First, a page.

Youth and indigenous people, activists towards greater political representation in Peru

7 min readAug 10, 2022

Indigenous youth in Peru lacks representation despite incentives such as electoral candidate quotas. To celebrate the International Day of Youth and Indigenous Peoples, let’s learn about the progress and challenges of this population in the run-up to the 2022 Regional and Municipal Elections

Orlando Tapia

Jhonn Keler has a particular way of looking at political representation. His references bring him to images of young people like him: indigenous activists raising their voices to improve their environment, a very distant vision from the traditional conception associated with public management positions. It shows a substantial gap between what indigenous youth today consider their true reflection in activist spaces and the political class making decisions. The lack of identification of youth with the design of public policies is a serious matter of concern.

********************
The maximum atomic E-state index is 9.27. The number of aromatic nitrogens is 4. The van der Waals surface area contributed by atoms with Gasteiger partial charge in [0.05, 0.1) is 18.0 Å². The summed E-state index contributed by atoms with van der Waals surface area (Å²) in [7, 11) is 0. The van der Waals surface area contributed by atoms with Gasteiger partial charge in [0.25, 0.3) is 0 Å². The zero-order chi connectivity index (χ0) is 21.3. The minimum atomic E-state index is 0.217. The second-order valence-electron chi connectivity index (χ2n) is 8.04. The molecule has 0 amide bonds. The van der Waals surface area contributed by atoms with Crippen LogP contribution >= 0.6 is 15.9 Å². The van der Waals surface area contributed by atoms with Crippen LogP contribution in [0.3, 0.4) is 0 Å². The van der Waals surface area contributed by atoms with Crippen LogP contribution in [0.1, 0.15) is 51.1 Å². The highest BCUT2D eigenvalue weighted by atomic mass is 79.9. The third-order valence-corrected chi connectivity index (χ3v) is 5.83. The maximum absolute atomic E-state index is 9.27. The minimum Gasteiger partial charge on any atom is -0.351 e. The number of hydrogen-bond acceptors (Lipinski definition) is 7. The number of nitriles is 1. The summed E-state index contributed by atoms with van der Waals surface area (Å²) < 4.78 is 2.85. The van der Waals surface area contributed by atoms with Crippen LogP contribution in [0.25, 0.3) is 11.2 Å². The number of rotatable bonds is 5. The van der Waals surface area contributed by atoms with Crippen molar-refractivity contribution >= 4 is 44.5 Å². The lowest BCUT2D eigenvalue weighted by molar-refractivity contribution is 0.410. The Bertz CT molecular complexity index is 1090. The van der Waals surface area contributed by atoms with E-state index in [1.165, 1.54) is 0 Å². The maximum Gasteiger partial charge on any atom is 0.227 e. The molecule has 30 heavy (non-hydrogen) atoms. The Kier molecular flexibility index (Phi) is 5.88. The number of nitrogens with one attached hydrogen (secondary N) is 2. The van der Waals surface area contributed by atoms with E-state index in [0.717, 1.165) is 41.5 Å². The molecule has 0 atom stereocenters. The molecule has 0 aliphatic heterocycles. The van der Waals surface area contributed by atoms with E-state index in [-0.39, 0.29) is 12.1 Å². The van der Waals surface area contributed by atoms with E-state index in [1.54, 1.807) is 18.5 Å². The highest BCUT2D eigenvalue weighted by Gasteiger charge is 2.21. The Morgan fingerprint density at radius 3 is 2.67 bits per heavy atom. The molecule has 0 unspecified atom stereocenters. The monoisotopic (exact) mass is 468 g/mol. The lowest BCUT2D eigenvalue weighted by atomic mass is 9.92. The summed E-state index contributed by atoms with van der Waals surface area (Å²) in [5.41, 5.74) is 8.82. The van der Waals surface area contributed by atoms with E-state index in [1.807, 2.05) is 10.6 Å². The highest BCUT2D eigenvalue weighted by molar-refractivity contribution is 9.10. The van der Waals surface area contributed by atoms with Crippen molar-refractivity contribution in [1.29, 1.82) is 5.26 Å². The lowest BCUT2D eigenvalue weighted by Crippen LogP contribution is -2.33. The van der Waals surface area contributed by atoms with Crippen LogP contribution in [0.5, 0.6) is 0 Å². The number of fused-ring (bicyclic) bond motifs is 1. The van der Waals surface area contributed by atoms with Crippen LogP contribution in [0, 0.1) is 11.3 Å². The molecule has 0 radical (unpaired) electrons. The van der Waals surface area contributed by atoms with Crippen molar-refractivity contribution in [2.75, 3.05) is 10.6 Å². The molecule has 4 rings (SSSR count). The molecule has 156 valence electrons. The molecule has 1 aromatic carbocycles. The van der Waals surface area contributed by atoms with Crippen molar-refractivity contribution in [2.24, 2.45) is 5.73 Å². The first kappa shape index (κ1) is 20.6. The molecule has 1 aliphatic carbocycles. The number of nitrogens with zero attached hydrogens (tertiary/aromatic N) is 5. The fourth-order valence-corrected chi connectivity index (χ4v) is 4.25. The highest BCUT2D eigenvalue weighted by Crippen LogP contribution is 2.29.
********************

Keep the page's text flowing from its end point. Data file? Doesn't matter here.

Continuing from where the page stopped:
Jhonn Keler Diaz Coronado is a 27-year-old indigenous Amazonian descendant whose grandparents belonged to the Kokama Kokamilla community and is a leader of Espíritu Verde Amazónico. This civil organization promotes environmental education on wildlife trafficking, illegal logging, and river pollution. Espíritu Verde is one of the 100 civil organizations included in Redpú, a platform for political and citizen participation led by the United Nations Development Program (UNDP).

The environmental activist feels enthusiastic about many young people interested in making changes. However, he also finds it uncomfortable to delve into some reflections in which he cannot balance his work of caring for the Amazon with the image of someone like him holding a political position. Being a young person in Peru already poses a situation of vulnerability and represents a great challenge and limitations to taking up positions of public office; being young and indigenous constitutes a crossroads of circumstances that make the barriers they face even bigger.